It’s been a while since my last post. I’m quite busy and don’t always have time to write things down and clear my head. Anyway, I’ve found a new topic that needs addressing.
In previous versions of SharePoint (2007, 2010 to name but a few) our end-users were able to send an email containing the link to a document stored in SharePoint.
Okay, big deal, right? Well, this nice little feature has been removed from SharePoint (2013 or Online). Why? Who knows. Anyway, a lot of organisations still need this little button. Because they’re promoting SharePoint as alternative to sending attachments in mail.
Send a link instead of the attachment!
Okay: where is this option? I can hear people scream. Or better yet: “Our current platform X does have such a feature”.
So, as consultant you try to explain that you can send a link to the document-id (when activated) or use the document details pop-up to copy/paste a direct link.
All very nice. But there is a new option which might do this trick as well, when correctly configured! And this option is the Share button.
We all know this button, but what does it do? In the most basic scenario’s, it will send a link to the people you are sharing the site or document with.
Hey, wait up! Sharing the site? What’s this? Yes, you can also send a link concerning the entire site to anyone. But here’s the catch. If not configured correctly, this Share button will break any security and/or inheritance you have set-up. I’ll try to explain. Beware though: the information below only concerns non-administrator users.
First off all, you will need to know what the options are for the sharing functionality. These can be found at the site settings | site permissions | access requests settings.
This should already tip you off that you’re working with access levels here….
Multitude of options….
One of the options you can select here is the default behavior of SharePoint when an unauthorised user wants to access a site (or part of the site). If you don’t have access requests activated, the user will simply receive an error message. If the option is activated, all access requests will be sent to the mailaddress. In addition, these requests will be stored in an access request list. This option is: Allow access request.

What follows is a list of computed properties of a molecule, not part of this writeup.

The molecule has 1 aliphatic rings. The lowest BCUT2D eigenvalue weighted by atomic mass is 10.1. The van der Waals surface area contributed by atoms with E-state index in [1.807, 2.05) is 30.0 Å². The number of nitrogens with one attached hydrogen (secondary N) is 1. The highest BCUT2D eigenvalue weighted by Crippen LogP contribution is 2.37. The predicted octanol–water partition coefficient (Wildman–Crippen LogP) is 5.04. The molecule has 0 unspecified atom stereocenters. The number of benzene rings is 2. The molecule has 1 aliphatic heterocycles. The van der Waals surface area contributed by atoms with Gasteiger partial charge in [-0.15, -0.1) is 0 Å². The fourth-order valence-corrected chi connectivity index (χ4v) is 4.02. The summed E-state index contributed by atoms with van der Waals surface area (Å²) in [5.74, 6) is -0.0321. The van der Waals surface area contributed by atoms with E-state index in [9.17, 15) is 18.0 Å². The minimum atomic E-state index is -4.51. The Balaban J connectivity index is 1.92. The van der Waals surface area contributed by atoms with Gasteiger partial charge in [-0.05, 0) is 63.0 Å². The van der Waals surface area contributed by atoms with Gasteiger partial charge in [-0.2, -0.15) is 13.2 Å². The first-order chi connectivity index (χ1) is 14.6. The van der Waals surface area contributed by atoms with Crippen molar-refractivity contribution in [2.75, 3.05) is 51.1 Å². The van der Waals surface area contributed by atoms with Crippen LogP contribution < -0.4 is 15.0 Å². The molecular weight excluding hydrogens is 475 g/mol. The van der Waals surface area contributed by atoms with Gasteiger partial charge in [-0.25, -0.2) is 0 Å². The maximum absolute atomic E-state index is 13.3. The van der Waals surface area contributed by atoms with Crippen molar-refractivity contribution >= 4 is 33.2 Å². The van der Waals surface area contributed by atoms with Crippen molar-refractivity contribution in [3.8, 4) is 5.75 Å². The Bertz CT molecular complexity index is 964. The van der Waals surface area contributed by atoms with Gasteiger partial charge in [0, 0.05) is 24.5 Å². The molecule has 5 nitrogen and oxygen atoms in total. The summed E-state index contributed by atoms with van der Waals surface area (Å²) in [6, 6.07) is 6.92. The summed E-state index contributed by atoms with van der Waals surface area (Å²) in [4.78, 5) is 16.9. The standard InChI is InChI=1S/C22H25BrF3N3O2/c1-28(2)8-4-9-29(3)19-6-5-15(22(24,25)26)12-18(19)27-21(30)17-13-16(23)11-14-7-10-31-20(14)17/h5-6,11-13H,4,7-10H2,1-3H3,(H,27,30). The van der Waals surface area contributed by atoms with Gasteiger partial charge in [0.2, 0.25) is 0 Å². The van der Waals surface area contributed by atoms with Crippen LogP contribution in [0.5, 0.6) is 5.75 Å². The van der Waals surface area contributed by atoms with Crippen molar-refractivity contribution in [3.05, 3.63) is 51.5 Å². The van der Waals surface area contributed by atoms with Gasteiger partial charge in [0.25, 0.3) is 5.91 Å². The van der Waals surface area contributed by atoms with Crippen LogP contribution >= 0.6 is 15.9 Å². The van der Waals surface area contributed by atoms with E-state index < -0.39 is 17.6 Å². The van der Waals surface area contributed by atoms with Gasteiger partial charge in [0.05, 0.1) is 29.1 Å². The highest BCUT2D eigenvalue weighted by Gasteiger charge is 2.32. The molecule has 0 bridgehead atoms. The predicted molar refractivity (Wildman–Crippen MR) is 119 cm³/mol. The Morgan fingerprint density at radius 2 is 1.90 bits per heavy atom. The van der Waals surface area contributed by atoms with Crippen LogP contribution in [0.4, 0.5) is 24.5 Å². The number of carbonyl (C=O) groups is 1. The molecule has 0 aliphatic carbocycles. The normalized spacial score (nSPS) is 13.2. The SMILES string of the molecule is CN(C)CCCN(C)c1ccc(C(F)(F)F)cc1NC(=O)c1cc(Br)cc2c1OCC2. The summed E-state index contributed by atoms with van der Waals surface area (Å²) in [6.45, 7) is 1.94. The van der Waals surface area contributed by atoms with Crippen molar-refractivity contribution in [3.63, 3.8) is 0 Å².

The other two control the behaviour of the Share button. When the first is enabled, the Share button will send a link to the addressees. If the users already have access to the site/documents, then only a link is send.
If these users don’t have access to the site or the document which is shared, the following will happen:
- Files/folder: break the security inheritance, create individual user rights to the document, send the link.
- Site (when the second option is not enabled & Allow access request is enabled): No link is send. Instead, an access request is sent to the mailaddress stated.
- Site (when the second option is not enabled & Allow access request is not enabled): No link is send. Instead, the user receives an error message.
- Site (when the second option is enabled): The most devious of all options: The link is send and the users are added to the SharePoint user-group.
So, what if both options are disabled, but access requests are enabled? In this scenario (in my opinion, the most relevant), the Share button is still there. But no link is send. Instead, an access request is send to the mailaddress stated.
Use this option wisely! Don’t be fooled by Microsoft which stated that the Share button is the most ingenious invention since the wheel!
You can explain this feature to the users as the alternative to the “send a link” option. But be prepared to explain the limitations as well.